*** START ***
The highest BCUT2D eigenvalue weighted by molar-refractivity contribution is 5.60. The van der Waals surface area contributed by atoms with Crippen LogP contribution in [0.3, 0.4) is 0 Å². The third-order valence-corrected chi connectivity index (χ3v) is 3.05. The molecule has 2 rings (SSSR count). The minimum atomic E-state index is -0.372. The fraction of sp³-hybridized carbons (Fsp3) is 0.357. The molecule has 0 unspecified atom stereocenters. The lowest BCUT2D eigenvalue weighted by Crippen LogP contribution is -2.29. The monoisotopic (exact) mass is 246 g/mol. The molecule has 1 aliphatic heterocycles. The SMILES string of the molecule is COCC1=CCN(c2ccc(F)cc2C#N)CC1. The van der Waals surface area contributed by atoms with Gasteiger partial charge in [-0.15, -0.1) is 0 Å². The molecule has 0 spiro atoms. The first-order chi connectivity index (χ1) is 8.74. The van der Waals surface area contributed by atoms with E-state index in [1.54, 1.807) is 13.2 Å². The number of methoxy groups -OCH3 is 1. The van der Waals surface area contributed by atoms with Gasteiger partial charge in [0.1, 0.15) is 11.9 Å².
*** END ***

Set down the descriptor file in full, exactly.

The highest BCUT2D eigenvalue weighted by molar-refractivity contribution is 5.60. The van der Waals surface area contributed by atoms with Crippen LogP contribution in [0.3, 0.4) is 0 Å². The third-order valence-corrected chi connectivity index (χ3v) is 3.05. The molecule has 2 rings (SSSR count). The minimum atomic E-state index is -0.372. The fraction of sp³-hybridized carbons (Fsp3) is 0.357. The molecule has 0 unspecified atom stereocenters. The lowest BCUT2D eigenvalue weighted by Crippen LogP contribution is -2.29. The monoisotopic (exact) mass is 246 g/mol. The molecule has 1 aliphatic heterocycles. The SMILES string of the molecule is COCC1=CCN(c2ccc(F)cc2C#N)CC1. The van der Waals surface area contributed by atoms with Gasteiger partial charge in [-0.15, -0.1) is 0 Å². The molecule has 0 spiro atoms. The first-order chi connectivity index (χ1) is 8.74. The van der Waals surface area contributed by atoms with E-state index in [1.54, 1.807) is 13.2 Å². The number of methoxy groups -OCH3 is 1. The van der Waals surface area contributed by atoms with Gasteiger partial charge in [0.1, 0.15) is 11.9 Å².